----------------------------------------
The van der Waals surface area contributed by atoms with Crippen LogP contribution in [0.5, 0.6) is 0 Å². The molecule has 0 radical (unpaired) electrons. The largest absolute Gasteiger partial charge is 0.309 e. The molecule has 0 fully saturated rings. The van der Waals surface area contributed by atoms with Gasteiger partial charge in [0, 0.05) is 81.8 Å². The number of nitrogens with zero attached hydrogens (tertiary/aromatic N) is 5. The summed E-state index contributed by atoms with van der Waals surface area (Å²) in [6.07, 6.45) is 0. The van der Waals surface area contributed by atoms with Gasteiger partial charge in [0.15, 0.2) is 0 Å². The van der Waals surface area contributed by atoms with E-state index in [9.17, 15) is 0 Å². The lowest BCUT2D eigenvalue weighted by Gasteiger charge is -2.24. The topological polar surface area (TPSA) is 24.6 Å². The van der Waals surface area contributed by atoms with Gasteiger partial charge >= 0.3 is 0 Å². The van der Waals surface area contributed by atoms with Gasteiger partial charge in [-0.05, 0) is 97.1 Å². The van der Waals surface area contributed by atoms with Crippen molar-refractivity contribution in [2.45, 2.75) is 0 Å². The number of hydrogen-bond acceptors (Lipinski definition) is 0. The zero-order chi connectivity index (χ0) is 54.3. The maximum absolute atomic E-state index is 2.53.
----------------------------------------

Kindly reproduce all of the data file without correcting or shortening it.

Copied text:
The van der Waals surface area contributed by atoms with Crippen LogP contribution in [0.5, 0.6) is 0 Å². The molecule has 0 radical (unpaired) electrons. The largest absolute Gasteiger partial charge is 0.309 e. The molecule has 0 fully saturated rings. The van der Waals surface area contributed by atoms with Gasteiger partial charge in [0, 0.05) is 81.8 Å². The number of nitrogens with zero attached hydrogens (tertiary/aromatic N) is 5. The summed E-state index contributed by atoms with van der Waals surface area (Å²) in [6.07, 6.45) is 0. The van der Waals surface area contributed by atoms with Gasteiger partial charge in [0.15, 0.2) is 0 Å². The van der Waals surface area contributed by atoms with E-state index in [9.17, 15) is 0 Å². The lowest BCUT2D eigenvalue weighted by Gasteiger charge is -2.24. The topological polar surface area (TPSA) is 24.6 Å². The van der Waals surface area contributed by atoms with Gasteiger partial charge >= 0.3 is 0 Å². The van der Waals surface area contributed by atoms with Gasteiger partial charge in [-0.05, 0) is 97.1 Å². The van der Waals surface area contributed by atoms with Crippen molar-refractivity contribution in [2.45, 2.75) is 0 Å². The number of hydrogen-bond acceptors (Lipinski definition) is 0. The zero-order chi connectivity index (χ0) is 54.3. The maximum absolute atomic E-state index is 2.53.